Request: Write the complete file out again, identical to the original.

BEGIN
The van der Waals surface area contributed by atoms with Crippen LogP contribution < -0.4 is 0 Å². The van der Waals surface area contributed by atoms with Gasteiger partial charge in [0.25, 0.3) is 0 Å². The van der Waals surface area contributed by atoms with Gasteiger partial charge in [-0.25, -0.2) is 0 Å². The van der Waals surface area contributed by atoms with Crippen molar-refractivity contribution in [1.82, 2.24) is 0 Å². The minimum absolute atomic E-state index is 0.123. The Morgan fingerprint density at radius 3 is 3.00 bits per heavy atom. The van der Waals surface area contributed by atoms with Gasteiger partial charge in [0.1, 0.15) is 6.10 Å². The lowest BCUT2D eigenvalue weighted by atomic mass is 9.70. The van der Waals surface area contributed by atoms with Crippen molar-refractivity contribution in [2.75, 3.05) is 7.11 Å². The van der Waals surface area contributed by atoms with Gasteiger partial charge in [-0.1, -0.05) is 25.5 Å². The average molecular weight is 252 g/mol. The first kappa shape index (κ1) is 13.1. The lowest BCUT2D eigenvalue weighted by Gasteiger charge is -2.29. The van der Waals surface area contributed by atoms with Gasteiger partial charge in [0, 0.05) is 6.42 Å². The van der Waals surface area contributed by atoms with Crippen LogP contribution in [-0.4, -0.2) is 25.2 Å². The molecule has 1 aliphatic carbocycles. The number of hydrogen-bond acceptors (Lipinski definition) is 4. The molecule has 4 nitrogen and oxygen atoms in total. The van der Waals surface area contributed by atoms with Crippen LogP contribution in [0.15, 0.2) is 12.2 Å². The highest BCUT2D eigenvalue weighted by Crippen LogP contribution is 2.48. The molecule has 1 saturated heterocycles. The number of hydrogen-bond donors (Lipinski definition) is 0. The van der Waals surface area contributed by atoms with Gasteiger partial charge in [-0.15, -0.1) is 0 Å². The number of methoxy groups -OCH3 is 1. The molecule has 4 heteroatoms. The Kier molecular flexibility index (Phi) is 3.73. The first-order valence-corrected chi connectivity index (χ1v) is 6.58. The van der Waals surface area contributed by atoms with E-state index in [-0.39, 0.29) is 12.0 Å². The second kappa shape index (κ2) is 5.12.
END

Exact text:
The van der Waals surface area contributed by atoms with Crippen LogP contribution < -0.4 is 0 Å². The van der Waals surface area contributed by atoms with Gasteiger partial charge in [0.25, 0.3) is 0 Å². The van der Waals surface area contributed by atoms with Gasteiger partial charge in [-0.25, -0.2) is 0 Å². The van der Waals surface area contributed by atoms with Crippen molar-refractivity contribution in [1.82, 2.24) is 0 Å². The minimum absolute atomic E-state index is 0.123. The Morgan fingerprint density at radius 3 is 3.00 bits per heavy atom. The van der Waals surface area contributed by atoms with Gasteiger partial charge in [0.1, 0.15) is 6.10 Å². The lowest BCUT2D eigenvalue weighted by atomic mass is 9.70. The van der Waals surface area contributed by atoms with Crippen molar-refractivity contribution in [2.75, 3.05) is 7.11 Å². The van der Waals surface area contributed by atoms with Gasteiger partial charge in [-0.1, -0.05) is 25.5 Å². The average molecular weight is 252 g/mol. The first kappa shape index (κ1) is 13.1. The lowest BCUT2D eigenvalue weighted by Gasteiger charge is -2.29. The van der Waals surface area contributed by atoms with Gasteiger partial charge in [0, 0.05) is 6.42 Å². The van der Waals surface area contributed by atoms with Crippen LogP contribution in [-0.4, -0.2) is 25.2 Å². The molecule has 1 aliphatic carbocycles. The number of hydrogen-bond acceptors (Lipinski definition) is 4. The molecule has 4 nitrogen and oxygen atoms in total. The van der Waals surface area contributed by atoms with Crippen LogP contribution in [0.15, 0.2) is 12.2 Å². The highest BCUT2D eigenvalue weighted by Crippen LogP contribution is 2.48. The molecule has 1 saturated heterocycles. The number of hydrogen-bond donors (Lipinski definition) is 0. The van der Waals surface area contributed by atoms with Gasteiger partial charge in [-0.15, -0.1) is 0 Å². The number of methoxy groups -OCH3 is 1. The molecule has 4 heteroatoms. The Kier molecular flexibility index (Phi) is 3.73. The first-order valence-corrected chi connectivity index (χ1v) is 6.58. The van der Waals surface area contributed by atoms with E-state index in [-0.39, 0.29) is 12.0 Å². The second kappa shape index (κ2) is 5.12.